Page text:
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Closing the Gap

The Importance of Identifying and Bridging Learning Gaps in Education: A Teacher’s Perspective on Communication and Classroom Environment.

By Imtiyaz Ahmad Shah

With the start of the new academic year, there has been much discussion on necessary steps for revival in the education system. However, learning gaps seem to be ever-increasing, especially at the primary level. In order to judge learning gaps, a teacher needs to assess each and every student of the school, irrespective of their class and type. Closing the Gap

As a teacher, I can divide the students of the entire school into different learning levels in a specific subject and develop them as per their needs. For example, there are five students from class 8th, four students from class 7th, three students from class 6th, and nine students from class 5th who cannot read English. This means that all of them fall in the same learning level. By making a class of such students and trying to bridge their gaps effectively and skillfully, we can prevent them from getting neglected in a normal classroom system.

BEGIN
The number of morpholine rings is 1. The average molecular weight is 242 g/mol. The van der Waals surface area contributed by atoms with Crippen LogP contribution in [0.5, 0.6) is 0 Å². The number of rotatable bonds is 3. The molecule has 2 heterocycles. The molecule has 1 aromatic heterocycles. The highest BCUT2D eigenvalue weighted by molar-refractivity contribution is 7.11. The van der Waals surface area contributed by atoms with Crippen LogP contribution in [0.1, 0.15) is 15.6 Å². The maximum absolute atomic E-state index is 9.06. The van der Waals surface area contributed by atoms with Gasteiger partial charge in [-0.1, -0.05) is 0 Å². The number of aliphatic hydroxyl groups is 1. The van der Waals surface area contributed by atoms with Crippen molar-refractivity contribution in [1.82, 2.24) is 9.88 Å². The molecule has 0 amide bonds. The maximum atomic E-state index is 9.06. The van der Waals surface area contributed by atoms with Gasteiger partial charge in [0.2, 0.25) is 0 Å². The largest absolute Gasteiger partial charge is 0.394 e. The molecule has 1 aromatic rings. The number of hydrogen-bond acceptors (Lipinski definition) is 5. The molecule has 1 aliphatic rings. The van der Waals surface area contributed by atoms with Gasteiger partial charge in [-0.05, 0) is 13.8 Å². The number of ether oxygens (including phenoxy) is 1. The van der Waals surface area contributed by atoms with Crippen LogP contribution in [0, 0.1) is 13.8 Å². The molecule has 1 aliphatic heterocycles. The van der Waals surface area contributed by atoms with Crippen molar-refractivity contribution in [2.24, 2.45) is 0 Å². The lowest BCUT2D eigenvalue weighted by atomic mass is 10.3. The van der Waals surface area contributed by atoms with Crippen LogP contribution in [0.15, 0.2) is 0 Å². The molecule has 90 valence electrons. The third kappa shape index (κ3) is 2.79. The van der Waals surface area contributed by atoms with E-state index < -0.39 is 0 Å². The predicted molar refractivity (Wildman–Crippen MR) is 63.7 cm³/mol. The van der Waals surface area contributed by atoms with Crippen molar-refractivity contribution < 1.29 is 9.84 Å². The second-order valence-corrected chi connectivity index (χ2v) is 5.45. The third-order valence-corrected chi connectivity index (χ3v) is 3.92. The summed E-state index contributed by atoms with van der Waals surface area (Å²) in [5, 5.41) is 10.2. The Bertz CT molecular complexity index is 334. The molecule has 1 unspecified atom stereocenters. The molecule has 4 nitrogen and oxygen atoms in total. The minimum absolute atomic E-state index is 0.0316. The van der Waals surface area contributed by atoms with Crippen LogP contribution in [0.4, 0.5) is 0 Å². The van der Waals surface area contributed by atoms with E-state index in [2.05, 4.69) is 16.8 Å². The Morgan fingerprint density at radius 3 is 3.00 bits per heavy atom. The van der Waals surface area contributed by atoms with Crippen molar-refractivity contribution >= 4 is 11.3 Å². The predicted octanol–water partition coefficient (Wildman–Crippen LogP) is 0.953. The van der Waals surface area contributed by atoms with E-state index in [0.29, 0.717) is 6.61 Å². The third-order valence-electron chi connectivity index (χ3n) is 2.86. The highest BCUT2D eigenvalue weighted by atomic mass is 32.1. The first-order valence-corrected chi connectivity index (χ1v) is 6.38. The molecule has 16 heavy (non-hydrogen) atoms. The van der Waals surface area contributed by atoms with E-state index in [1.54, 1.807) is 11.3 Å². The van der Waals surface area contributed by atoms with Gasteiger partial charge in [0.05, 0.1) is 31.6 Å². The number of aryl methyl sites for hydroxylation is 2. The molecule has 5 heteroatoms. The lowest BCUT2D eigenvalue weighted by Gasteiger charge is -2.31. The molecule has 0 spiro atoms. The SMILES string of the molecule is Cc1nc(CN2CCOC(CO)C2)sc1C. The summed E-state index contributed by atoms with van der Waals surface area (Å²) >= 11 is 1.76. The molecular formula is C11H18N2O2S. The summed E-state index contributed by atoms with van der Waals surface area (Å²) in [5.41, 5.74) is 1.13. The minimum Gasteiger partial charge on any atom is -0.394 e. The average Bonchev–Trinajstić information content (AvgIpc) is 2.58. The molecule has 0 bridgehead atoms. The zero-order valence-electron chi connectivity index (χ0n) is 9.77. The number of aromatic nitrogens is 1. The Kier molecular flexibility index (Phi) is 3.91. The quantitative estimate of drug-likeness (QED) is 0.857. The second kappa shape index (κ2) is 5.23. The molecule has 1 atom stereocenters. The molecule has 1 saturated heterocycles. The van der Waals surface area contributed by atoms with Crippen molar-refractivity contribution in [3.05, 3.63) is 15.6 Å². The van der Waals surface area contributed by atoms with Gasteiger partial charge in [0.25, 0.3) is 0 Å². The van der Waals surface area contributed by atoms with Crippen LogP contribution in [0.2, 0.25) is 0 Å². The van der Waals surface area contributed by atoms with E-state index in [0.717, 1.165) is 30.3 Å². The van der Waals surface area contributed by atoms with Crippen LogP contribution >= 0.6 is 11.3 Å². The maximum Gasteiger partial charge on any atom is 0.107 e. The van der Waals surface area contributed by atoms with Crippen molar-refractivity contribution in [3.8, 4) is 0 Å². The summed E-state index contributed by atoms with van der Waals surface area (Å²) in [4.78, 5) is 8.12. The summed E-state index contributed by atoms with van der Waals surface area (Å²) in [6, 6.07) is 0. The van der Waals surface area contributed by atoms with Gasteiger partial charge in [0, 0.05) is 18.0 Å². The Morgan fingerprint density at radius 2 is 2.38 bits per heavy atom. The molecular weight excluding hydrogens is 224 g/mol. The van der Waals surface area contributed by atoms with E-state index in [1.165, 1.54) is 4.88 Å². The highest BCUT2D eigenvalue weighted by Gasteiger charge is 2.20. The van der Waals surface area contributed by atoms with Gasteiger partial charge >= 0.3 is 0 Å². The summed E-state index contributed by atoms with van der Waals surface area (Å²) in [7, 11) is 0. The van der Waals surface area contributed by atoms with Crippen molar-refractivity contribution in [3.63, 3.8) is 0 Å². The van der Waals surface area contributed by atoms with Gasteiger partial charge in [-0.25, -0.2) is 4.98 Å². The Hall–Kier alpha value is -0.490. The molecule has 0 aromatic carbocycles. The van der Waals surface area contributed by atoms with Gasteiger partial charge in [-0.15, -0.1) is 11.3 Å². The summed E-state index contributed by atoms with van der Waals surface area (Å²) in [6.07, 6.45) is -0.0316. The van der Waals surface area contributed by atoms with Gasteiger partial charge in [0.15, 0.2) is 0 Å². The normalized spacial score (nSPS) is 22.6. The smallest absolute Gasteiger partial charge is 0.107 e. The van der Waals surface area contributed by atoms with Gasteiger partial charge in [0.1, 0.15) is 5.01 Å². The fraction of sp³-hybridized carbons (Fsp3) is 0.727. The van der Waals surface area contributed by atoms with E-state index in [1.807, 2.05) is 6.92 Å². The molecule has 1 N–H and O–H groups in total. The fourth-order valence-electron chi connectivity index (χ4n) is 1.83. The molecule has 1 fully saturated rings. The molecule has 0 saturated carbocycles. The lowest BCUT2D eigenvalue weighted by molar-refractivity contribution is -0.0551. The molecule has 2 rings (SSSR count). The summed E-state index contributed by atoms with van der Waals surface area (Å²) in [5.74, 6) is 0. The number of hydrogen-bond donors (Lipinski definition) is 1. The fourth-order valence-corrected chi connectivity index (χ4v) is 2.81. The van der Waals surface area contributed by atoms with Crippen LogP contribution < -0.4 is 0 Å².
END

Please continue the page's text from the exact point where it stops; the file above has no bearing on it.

The stress, discouragement, laziness, confidence, communication skill, presentation skill, learning pace, etc., of such students decrease with the course of time in a normal classroom, and eventually, they become out-of-school children. A learning gap is a disparity between what a student has actually mastered and what is expected at their particular grade level or the difference between what a student is expected to learn by a certain grade level and what they have learned till that level. If a class 6th student is not able to read English or comprehend it, then there might be a learning gap. Learning gaps are compounding and can be troublesome for students lagging in reading and comprehension.

Closing the Gap

Learning gaps make it difficult for students to keep up with their peers in the classroom, negatively impacting their confidence and mental health. Eventually, it can even bleed into their social relationships and development. Now identifying the gap can be challenging, but for an effective teacher, it might not be challenging. As far as a heterogeneous class is concerned, not every student learns at the same pace. A small learning gap may increase if not examined and mitigated at the proper time.

As a teacher, after identifying the learning gap, the most important skill is how to bridge the gap.

Communication and  Learning Gaps.

Communication gap: Effective communication between teachers and students has the potential to improve the learning experience and create a positive environment in the classroom. In my view, communication plays an important role in a child’s development from preschool to university level. At the preschool level, when admitting a new student, teachers need to develop communication skills among learners through storytelling, telling them about their likes and dislikes, playing different games, and involving students in various activities. For effective communication development, a teacher should be proficient in all four modes of communication: listening, speaking, reading, and writing, and should know how to utilize this proficiency effectively.